Unique Car for Sale: Low-Mileage, Carbon Fiber Dodge Challenger SRT Demon by SpeedKore
This Classic Shelby GT350 Is Loud and Fast - You Have to See It
The Shelby GT350 is the most iconic nameplate derived from the Ford Mustang. It was born in 1965 from Carroll Shelby’s ambition to turn the Mustang into a race car, and it returned in the modern era with the fifth- and sixth-generation models. But the original GT350 remains the coolest incarnation of the nameplate, and a new video from AutotopiaLA will show you why.
This Fox-Body-Inspired Notchback Mustang Rendering Is the Retro-Styled Mustang We Deserve
Most Ford Mustang fans will agree that there was something special about the third-gen Fox Body Mustang. Bring up the Notchback, and you’ll be sure to draw up some interesting conversation. The third-gen Mustang was so unique in that it was a complete rebirth of the name and featured next to no retro design cues from previous iterations outside of the GT’s fake side vents on GT models in the late 80s and early 90s. Following the third-gen model, which was in production from 1979-1993, by the way, the bubbly Mustang came to life followed by the more retro-styled fifth-gen model, and finally, the model we have today. Now a new rendering has painted Fox Body Notchback design styling onto a modern Mustang, and we’re convinced that this is the modern Mustang that we deserve.
The 10 Most Memorable Mopar Cars Ever Made
First used on cars as antifreeze by Chrysler Motor Parts, Mopar became a brand of its own in 1937. But more importantly, Mopar became a term for any vehicle built by the old Chrysler Corporation and rose to popularity in the 1960s, right before the muscle car wars emerged. Dodge Challenger, Plymouth Barracudas, Chrysler 300s? They were all Mopars back in the day, when what we now know as FCA was fighting for high-performance supremacy with Ford and General Motors. Chrysler built loads of iconic vehicles over the years, so here’s our top 10 list of the most memorable Mopars.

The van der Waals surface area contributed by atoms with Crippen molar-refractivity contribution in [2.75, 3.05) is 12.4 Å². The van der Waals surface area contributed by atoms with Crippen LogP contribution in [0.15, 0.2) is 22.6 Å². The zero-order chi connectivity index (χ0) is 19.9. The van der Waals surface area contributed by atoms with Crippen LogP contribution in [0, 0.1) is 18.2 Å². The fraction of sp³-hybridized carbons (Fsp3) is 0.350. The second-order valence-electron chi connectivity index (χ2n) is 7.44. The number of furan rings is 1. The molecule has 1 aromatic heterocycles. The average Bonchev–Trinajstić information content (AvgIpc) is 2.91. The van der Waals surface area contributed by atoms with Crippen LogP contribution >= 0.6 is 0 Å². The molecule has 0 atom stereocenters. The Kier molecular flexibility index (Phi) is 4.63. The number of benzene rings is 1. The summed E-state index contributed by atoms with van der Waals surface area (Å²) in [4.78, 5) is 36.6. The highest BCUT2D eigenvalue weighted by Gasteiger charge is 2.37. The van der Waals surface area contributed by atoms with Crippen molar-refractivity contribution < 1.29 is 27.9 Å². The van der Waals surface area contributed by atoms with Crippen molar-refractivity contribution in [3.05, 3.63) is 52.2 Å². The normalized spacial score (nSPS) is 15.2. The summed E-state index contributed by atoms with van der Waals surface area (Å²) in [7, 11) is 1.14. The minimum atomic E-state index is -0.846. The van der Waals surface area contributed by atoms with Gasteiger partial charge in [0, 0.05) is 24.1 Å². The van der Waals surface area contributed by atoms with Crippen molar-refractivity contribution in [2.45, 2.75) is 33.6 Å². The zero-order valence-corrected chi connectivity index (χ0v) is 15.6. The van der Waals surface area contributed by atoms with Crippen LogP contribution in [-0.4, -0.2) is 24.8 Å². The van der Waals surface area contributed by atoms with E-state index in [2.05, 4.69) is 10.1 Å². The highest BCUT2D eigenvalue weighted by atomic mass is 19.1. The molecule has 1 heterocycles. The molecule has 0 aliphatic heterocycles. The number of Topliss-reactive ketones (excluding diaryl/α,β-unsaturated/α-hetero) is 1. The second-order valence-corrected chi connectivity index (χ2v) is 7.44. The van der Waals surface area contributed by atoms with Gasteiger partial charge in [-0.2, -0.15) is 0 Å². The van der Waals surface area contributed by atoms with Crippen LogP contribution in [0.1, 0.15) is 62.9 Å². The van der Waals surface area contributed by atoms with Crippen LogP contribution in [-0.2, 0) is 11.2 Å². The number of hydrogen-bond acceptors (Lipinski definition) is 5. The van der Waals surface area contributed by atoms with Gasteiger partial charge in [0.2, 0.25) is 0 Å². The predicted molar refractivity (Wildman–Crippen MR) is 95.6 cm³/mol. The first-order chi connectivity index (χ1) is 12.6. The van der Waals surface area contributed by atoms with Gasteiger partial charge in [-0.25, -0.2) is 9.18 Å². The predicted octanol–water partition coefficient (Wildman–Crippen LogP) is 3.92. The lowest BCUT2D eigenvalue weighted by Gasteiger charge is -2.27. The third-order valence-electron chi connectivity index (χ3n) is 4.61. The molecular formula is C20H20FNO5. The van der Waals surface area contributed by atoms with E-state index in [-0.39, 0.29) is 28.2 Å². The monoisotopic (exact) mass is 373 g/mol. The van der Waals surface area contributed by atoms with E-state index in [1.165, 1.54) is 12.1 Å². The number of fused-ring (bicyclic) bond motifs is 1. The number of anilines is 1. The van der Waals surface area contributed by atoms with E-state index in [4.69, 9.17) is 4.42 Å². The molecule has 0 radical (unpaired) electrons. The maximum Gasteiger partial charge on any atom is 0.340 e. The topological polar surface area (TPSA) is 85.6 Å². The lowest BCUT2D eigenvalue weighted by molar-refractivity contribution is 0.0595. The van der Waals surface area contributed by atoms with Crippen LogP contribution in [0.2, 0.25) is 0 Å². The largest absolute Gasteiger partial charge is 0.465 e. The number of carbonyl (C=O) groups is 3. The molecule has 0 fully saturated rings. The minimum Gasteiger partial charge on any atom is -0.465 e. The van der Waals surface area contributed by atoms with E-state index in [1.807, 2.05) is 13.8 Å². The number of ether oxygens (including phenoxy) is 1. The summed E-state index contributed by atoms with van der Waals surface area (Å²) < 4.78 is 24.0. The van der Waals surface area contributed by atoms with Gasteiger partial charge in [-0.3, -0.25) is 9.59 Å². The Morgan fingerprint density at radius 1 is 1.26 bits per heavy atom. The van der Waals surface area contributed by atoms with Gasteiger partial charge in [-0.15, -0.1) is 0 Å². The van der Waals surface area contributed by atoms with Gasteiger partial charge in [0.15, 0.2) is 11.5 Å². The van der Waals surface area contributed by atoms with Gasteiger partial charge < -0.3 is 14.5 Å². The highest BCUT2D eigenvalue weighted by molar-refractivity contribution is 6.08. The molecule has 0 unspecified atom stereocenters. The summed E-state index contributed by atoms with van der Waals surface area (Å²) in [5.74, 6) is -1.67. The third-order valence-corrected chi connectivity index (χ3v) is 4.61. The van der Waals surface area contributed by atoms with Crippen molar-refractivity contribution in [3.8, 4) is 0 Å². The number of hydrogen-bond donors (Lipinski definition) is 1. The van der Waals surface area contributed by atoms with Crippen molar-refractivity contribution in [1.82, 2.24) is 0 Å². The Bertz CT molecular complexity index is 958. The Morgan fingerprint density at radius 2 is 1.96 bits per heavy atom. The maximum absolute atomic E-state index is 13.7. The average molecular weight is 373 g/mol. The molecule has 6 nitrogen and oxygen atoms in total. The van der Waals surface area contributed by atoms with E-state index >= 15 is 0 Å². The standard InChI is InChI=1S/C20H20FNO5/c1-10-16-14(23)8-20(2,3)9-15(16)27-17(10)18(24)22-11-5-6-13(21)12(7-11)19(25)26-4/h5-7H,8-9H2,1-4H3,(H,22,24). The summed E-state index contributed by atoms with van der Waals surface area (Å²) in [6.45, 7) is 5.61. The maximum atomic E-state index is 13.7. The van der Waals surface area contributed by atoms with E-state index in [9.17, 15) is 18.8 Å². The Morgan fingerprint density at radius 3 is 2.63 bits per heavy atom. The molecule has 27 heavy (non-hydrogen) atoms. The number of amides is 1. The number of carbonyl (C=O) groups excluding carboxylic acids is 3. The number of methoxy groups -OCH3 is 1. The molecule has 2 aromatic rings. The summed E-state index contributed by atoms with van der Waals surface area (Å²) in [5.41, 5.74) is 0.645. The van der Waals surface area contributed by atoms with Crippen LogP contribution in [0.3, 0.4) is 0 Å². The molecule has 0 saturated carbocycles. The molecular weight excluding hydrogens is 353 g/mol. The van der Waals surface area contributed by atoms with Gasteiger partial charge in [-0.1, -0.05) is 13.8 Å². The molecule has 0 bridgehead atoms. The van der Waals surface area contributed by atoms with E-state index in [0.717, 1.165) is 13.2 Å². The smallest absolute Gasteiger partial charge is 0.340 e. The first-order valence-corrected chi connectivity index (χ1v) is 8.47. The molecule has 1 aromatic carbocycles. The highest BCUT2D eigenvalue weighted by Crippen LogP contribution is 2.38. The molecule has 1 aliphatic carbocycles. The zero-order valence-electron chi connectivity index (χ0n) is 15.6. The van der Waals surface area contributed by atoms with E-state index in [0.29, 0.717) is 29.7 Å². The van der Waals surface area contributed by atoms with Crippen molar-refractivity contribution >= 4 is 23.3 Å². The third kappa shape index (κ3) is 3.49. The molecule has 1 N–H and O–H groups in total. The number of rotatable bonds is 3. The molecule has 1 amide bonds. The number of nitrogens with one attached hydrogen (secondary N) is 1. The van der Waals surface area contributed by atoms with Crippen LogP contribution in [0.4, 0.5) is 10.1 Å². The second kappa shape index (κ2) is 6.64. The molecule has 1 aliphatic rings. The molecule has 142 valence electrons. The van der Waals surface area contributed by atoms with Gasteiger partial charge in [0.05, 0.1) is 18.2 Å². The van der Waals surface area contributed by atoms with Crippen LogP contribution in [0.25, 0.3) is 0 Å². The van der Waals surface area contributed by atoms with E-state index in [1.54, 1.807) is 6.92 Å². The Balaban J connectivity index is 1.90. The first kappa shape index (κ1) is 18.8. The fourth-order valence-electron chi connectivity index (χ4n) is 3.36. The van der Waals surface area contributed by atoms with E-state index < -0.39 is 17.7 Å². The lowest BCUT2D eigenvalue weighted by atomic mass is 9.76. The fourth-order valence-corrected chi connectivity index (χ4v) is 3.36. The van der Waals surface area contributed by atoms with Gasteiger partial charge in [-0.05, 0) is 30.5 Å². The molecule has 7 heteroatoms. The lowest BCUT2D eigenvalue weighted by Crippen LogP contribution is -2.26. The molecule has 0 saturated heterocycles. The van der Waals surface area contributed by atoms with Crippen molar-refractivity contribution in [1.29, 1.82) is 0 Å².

The Most Expensive Mustang Is Now a 1965 Shelby GT350R With a Price of $3.85 Million
The first-generation Ford Mustang is one of the most iconic cars ever built, and for a 60-year-old classic it isn’t very expensive. You can buy several models for less than $100,000 and the rare versions aren’t as expensive as the Ferraris from the era, which are known to cost from as low as $5 million to as much as $50 million.
But some Mustangs can cost millions of dollars. Up until now, Steve McQueen’s Mustang from the Bullitt movie was the most expensive, having been auctioned off for $3.74 million in January 2020. Come July and that record has been surpassed by another Mustang from the era. The prototype version of the 1965 Shelby GT350R just crossed the block for $3.85 million, $14K more than McQueen’s green ’Stang.
Building the Mustang Mach-E 1400 Was More About Learning Than Being Cool
Ever since Ford introduced the Mustang Cobra Jet 1400 all-electric Mustang, which was essentially a potent electric drag car, we’ve been itching for a performance-oriented Mustang EV to be born. We got as close as the Mustang Mach-E which is, as far as I’m concerned, not a Mustang, but that has been the extent of it. Then, almost out of nowhere, Ford threw us a bone in the Mustang Mach-E 1400. It’s still not a proper Mustang, but it features 1400 horsepower just like the Cobra Jet 1400, and it’s one mean electric machine. Despite its ability to eat tires like I eat cookies, the purpose of the Mach-E 1400 was to help Ford learn while showcasing what the company is capable of.